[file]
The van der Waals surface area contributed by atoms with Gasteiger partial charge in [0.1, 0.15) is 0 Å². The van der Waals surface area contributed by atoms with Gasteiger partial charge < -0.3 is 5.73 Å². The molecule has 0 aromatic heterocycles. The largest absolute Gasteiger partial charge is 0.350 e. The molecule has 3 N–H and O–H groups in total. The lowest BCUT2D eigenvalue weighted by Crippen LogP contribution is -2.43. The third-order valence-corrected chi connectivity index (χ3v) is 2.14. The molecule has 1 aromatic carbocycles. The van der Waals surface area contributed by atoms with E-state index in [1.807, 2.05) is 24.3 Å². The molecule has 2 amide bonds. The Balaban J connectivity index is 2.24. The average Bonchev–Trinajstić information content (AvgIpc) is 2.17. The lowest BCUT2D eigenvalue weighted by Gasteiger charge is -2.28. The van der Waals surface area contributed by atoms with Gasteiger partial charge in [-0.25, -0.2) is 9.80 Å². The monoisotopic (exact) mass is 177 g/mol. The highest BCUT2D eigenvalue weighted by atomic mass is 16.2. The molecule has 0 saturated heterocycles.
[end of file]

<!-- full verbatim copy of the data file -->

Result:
The van der Waals surface area contributed by atoms with Gasteiger partial charge in [0.1, 0.15) is 0 Å². The van der Waals surface area contributed by atoms with Gasteiger partial charge < -0.3 is 5.73 Å². The molecule has 0 aromatic heterocycles. The largest absolute Gasteiger partial charge is 0.350 e. The molecule has 3 N–H and O–H groups in total. The lowest BCUT2D eigenvalue weighted by Crippen LogP contribution is -2.43. The third-order valence-corrected chi connectivity index (χ3v) is 2.14. The molecule has 1 aromatic carbocycles. The van der Waals surface area contributed by atoms with E-state index in [1.807, 2.05) is 24.3 Å². The molecule has 2 amide bonds. The Balaban J connectivity index is 2.24. The average Bonchev–Trinajstić information content (AvgIpc) is 2.17. The lowest BCUT2D eigenvalue weighted by Gasteiger charge is -2.28. The van der Waals surface area contributed by atoms with Gasteiger partial charge in [-0.25, -0.2) is 9.80 Å². The monoisotopic (exact) mass is 177 g/mol. The highest BCUT2D eigenvalue weighted by atomic mass is 16.2. The molecule has 0 saturated heterocycles.